“The perfect guide for a course correction in life, away from materialism and its empty promise” (Deepak Chopra), The Wisdom of Insecurity shows us howin an age of unprecedented anxietywe must embrace the present and live fully in the now in order to live a fulfilling life.
Spending all our time trying to anticipate and plan for the future and to lamenting the past, we forget to embrace the here and now. We are so concerned with tomorrow that we forget to enjoy today. Drawing from Eastern philosophy and religion, Alan Watts shows that it is only by acknowledging what we do notand cannotknow that we can learn anything truly worth knowing.
Perhaps the foremost interpreter of Eastern disciplines for the contemporary West, Watts had the rare gift of writing beautifully the unwritable.’Los Angeles Times
8. A History of Modern Psychology (MindTap Course List)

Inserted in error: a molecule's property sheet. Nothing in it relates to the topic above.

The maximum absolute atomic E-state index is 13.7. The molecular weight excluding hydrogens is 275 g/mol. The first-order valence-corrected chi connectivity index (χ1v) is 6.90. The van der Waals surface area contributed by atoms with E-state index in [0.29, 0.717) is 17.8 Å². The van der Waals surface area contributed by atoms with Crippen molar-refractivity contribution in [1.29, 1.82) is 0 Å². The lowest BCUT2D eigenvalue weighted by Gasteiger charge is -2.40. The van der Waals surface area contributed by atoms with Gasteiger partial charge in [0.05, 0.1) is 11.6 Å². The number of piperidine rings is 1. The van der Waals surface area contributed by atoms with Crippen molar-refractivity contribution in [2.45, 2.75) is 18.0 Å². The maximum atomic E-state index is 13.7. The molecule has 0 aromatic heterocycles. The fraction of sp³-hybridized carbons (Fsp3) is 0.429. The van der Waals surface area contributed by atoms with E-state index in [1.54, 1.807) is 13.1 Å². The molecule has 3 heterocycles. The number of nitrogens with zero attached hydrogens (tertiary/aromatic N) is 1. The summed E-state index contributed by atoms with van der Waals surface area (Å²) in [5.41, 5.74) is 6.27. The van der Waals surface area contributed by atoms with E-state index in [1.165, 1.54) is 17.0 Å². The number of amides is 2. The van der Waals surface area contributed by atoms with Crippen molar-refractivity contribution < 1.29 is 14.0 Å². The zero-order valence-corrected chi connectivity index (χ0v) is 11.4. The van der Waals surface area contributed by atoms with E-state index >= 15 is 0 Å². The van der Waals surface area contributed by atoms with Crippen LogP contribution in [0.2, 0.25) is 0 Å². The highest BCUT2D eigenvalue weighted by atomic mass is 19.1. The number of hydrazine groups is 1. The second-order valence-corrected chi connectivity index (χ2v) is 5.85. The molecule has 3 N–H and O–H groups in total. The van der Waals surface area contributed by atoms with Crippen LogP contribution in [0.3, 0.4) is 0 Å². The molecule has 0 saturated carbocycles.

Author: by Duane P. Schultz
History doesn’t have to be dull, and this book is living proof with coverage of interesting topics ranging from the controversial use of IQ tests at Ellis Island to the psychodynamics of gum chewing. A market leader for over 30 years, A HISTORY OF MODERN PSYCHOLOGY has been praised for its comprehensive coverage and biographical approach.
Focusing on modern psychology, the book’s coverage begins with the late 19th century. The authors present an appealing narrative, personalizing the history of psychology by using biographical information on influential theorists, and by showing you how major events in the theorists’ lives affected their ideas, approaches, and methods.
Updates in the eleventh edition include discussions of the latest developments in positive psychology, the interpretation of dreams by computers, the use of Coca Cola as a “nerve tonic,” and many other intriguing topics. The result is a book that is as timely and relevant today as it was when it was first introduced.
9. Being Wrong: Adventures in the Margin of Error
Author: by Kathryn Schulz